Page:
I raced to catch my connection, it pulled away as I got there, and I just couldn’t resist going back up the stairs and getting out my camera (albeit the poor quality one that lives in my handbag). I didn’t want to be intrusive, plus I had to listen out for the next train, so I took a quick poor quality long-distance shot of him. But what I love is how, because we’re Londoners, no one else is batting an eyelid as he stands there amongst the other passengers. I love London for that bland acceptance of just about anything, and for the unexpected sights one meets every day. O yes, O yes.

Saturday, 2 October 2010

I Saw the Pope (But I Didn't Touch Him)

During the Pope’s recent brief visit to London, I managed to see him. I didn’t touch him or anything, and it certainly wasn’t an audience with him or an encounter where he greeted me with glee. I just watched as his fantastic popemobile passed by. Was it a moving experience? Not really. Not at all. It was kinda neat though.

I am not Catholic, and whilst I respect the comfort that their faith gives my Catholic friends, I have strong problems with many of the Pope’s preachings about, for instance, homosexuals, women, the use of condoms to prevent disease, the treatment of innocent girls who have been raped and don’t want their rapist’s child…and of course I am disillusioned by the past cover-ups of the abuse of children by priests who were then just moved to a new place of trust where they could abuse again. That sort of thing. So this wasn’t going to be a spiritual quest for me.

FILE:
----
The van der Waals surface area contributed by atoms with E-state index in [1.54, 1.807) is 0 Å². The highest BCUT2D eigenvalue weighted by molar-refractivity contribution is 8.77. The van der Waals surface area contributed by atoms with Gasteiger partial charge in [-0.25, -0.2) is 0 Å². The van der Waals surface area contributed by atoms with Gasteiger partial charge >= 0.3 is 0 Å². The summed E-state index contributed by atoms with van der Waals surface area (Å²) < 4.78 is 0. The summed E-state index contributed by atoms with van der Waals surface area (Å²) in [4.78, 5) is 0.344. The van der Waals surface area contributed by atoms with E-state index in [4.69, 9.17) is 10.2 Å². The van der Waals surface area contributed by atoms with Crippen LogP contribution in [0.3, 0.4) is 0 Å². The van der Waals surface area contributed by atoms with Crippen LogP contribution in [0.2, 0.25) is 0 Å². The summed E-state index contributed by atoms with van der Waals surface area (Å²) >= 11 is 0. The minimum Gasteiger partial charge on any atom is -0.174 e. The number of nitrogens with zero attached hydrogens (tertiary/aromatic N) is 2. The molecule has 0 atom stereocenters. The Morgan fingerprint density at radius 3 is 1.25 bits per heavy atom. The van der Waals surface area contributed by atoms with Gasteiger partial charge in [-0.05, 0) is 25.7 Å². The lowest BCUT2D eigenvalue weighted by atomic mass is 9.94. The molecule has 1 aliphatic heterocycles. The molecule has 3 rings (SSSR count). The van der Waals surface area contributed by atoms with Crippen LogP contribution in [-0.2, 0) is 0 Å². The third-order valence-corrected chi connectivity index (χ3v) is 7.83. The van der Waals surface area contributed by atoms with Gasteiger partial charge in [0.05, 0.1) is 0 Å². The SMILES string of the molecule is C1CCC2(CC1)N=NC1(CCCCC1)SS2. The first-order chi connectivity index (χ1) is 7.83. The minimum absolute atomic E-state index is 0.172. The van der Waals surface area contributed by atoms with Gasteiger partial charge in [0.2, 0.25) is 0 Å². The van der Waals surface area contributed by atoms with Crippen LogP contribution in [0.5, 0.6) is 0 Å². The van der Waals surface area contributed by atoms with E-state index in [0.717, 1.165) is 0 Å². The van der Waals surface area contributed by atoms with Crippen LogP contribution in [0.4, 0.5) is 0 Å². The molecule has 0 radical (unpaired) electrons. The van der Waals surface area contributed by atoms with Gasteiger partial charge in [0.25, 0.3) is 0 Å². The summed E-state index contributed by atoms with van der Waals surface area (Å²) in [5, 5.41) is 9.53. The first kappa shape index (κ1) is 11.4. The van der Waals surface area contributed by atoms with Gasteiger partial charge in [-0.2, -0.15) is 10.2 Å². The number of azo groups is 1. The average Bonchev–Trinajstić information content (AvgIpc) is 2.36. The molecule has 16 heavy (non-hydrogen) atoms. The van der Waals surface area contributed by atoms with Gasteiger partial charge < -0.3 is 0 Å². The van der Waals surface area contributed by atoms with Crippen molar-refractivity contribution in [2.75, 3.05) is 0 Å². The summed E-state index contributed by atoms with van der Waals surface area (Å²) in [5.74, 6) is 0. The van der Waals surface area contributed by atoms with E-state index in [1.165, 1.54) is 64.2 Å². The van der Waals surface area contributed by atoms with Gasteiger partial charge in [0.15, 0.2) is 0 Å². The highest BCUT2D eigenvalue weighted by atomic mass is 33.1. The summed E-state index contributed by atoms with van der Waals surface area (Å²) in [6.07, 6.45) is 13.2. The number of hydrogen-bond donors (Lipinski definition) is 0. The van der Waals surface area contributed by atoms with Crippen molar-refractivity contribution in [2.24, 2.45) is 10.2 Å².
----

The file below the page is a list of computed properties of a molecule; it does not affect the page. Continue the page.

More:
Nor any sort of quest. Basically, I stumbled upon his path. I had been in town for the Open House weekend, and at about 5.30pm was wearily headed for my train home from Charing Cross station, but decided to walk via Trafalgar Square in case anything interesting was going on. Indeed there was, in the shape of a sort of robotic-armed squid, or a metal Venus Flytrap that occasionally sprang to life, an installation called OUTRACE, designed by Clemens Weisshaar and Reed Kram for the London Design Festival from 16 to 24 September (this was 18 September). Apparently, OUTRACE ‘empowers the general public to take control of eight industrial robots on loan from Audi's production line’. Visitors and people on the web could book a slot to interact with the installation via the website, and somehow the vacuum-attachment-looking light-heads attached to the synchronised mechanical tentacles allowed users to create a light trace in the air of messages they wrote. A bit baffling, a lot slick.